Justice Seeking God, we worship today on the land of the Muscogee people, on a land which has a complicated and rich history. We pray for forgiveness for the sins of the past, and for your justice and mercy for all of your creation. -Amen
I hope everyone has had a chance to look over the bulletin inserts that detail just a little bit of the history of what is now the Deaconess Community of the ELCA
As some of you may already know I am in the candidacy process for the ministry of word and service which means when I am ordained I will be a deacon, or a minister of word and service. What you may not know is that I am also joining an intentional community of women known as the Deaconesses, which means I will also be a Sister. Deaconesses are women who also serve as Deacons in the ELCA, who are set apart for a ministry of word and service and live in intentional community.
The vision of the community is as follows. Compelled by the love of Christ and sustained by community, the Deaconess Community of the ELCA works for justice and flourishing for all of God’s creation.
When Pastor asked if I would preach this week, and I looked at the text, the widow and the unrighteous judge, I couldn’t think of a better time to share just a little bit of what I’ve experienced through my time with the Sisters and other candidates, especially when it comes to working for justice, and the flourishing of all of God’s creation.
The widow in our parable today is demanding the justice she knows she deserves from a judge who neither fears God nor respects people. I wish this didn’t sound so familiar. I wish we lived in a time and place where everyone felt like the justice owed to them was delivered.
But since we aren’t there yet, I thought maybe some stories of modern day justice seekers might be a good illumination of the Good news of today’s text.
I wish you could all meet Sister Jane. I wish you could sit with her and listen to her tell stories about her hilarious encounters the police over ending up in the middle of a Nevada highway at night with no headlights on because it was a rental car and they couldn’t figure out where the lights were! I wish you could hear Sister Carol tell the story about how, while Sister Jane was a cottage mother in a group home for teenage boys, she crawled under the fence of a neighbor’s garden, to steal his rabbit traps, because her heart is so big she couldn’t stand the thought of those poor bunnies being hurt.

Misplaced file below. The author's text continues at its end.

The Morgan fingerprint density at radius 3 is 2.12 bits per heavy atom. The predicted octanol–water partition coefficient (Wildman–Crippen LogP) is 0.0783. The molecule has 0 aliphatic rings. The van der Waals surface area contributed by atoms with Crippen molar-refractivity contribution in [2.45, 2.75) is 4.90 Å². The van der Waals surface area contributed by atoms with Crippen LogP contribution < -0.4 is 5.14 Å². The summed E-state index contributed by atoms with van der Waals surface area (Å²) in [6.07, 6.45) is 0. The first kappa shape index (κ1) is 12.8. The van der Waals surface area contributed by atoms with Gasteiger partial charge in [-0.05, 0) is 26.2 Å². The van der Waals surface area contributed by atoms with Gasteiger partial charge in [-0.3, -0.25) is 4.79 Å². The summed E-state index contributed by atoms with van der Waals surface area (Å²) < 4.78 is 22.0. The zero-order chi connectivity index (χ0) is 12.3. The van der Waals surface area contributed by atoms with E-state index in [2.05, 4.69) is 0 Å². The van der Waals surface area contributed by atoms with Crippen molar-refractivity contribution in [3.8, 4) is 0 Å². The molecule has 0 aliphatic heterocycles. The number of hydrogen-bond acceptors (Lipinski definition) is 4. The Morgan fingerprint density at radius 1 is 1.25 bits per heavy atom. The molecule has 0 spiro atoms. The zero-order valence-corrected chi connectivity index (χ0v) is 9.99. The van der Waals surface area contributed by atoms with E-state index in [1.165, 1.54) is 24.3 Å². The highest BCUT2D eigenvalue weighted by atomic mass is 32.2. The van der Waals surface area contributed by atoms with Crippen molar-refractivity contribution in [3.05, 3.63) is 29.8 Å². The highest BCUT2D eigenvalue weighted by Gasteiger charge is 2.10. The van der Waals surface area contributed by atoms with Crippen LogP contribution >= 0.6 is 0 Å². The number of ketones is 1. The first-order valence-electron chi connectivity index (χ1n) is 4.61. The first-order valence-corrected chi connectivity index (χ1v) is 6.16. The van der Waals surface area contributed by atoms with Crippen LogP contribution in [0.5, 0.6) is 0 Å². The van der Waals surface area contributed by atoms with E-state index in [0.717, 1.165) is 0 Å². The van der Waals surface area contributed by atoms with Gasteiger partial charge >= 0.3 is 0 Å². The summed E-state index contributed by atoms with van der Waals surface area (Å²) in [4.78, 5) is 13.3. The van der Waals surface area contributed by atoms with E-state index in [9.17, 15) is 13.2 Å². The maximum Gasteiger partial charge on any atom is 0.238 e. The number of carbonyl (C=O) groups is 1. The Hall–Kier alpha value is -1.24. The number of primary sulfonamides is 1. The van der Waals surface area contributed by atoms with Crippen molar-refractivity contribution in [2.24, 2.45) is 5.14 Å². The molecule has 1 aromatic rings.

But its her love for the first nation people of Canada that I really wish you could hear. Sister Jane married a member of a tribe in Canada, and saw the effects that residential schools had on people into their adult lives. She recalls trying to get people to understand the abuse that was happening to the children in residential schools 50 years ago, and no one would listen to her. When I spoke with her this week asking about her experience, she said “I thought this must have been how people felt in Nazi Germany, trying to get people to know what was happening. Because I kept telling people, and no one would listen”
But that never stopped Sister Jane. She became a foster parent and teacher in her community. One day some of the boys, including her foster son were trespassing on city property, and were asked to leave. Obviously that was fine, to ask a group of children to leave a place they shouldn’t be anyway. But the city employees decided to verbally and physically abuse some of the boys, slapping one across the face and knocking his glasses to the ground.